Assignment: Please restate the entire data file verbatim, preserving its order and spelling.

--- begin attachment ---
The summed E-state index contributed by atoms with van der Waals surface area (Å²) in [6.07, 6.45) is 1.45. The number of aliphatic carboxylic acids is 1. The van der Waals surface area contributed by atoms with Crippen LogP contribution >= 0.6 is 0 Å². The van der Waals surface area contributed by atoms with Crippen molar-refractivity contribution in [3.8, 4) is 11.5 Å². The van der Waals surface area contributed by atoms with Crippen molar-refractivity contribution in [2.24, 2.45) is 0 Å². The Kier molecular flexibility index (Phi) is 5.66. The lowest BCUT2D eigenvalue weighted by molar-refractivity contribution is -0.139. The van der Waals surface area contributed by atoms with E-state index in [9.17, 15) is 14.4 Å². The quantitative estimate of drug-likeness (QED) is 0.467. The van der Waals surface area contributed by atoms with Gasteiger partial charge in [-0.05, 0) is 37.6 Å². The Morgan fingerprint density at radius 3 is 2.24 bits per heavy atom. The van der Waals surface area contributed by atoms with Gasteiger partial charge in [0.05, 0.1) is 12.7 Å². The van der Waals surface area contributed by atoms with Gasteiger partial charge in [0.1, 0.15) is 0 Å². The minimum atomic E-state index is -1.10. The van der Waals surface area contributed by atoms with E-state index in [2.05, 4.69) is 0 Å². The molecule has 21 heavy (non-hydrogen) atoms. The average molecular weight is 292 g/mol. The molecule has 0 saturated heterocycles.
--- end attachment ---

The summed E-state index contributed by atoms with van der Waals surface area (Å²) in [6.07, 6.45) is 1.45. The number of aliphatic carboxylic acids is 1. The van der Waals surface area contributed by atoms with Crippen LogP contribution >= 0.6 is 0 Å². The van der Waals surface area contributed by atoms with Crippen molar-refractivity contribution in [3.8, 4) is 11.5 Å². The van der Waals surface area contributed by atoms with Crippen molar-refractivity contribution in [2.24, 2.45) is 0 Å². The Kier molecular flexibility index (Phi) is 5.66. The lowest BCUT2D eigenvalue weighted by molar-refractivity contribution is -0.139. The van der Waals surface area contributed by atoms with E-state index in [9.17, 15) is 14.4 Å². The quantitative estimate of drug-likeness (QED) is 0.467. The van der Waals surface area contributed by atoms with Gasteiger partial charge in [-0.05, 0) is 37.6 Å². The Morgan fingerprint density at radius 3 is 2.24 bits per heavy atom. The van der Waals surface area contributed by atoms with Gasteiger partial charge in [0.05, 0.1) is 12.7 Å². The van der Waals surface area contributed by atoms with Gasteiger partial charge in [0.1, 0.15) is 0 Å². The minimum atomic E-state index is -1.10. The van der Waals surface area contributed by atoms with E-state index in [2.05, 4.69) is 0 Å². The molecule has 21 heavy (non-hydrogen) atoms. The average molecular weight is 292 g/mol. The molecule has 0 saturated heterocycles.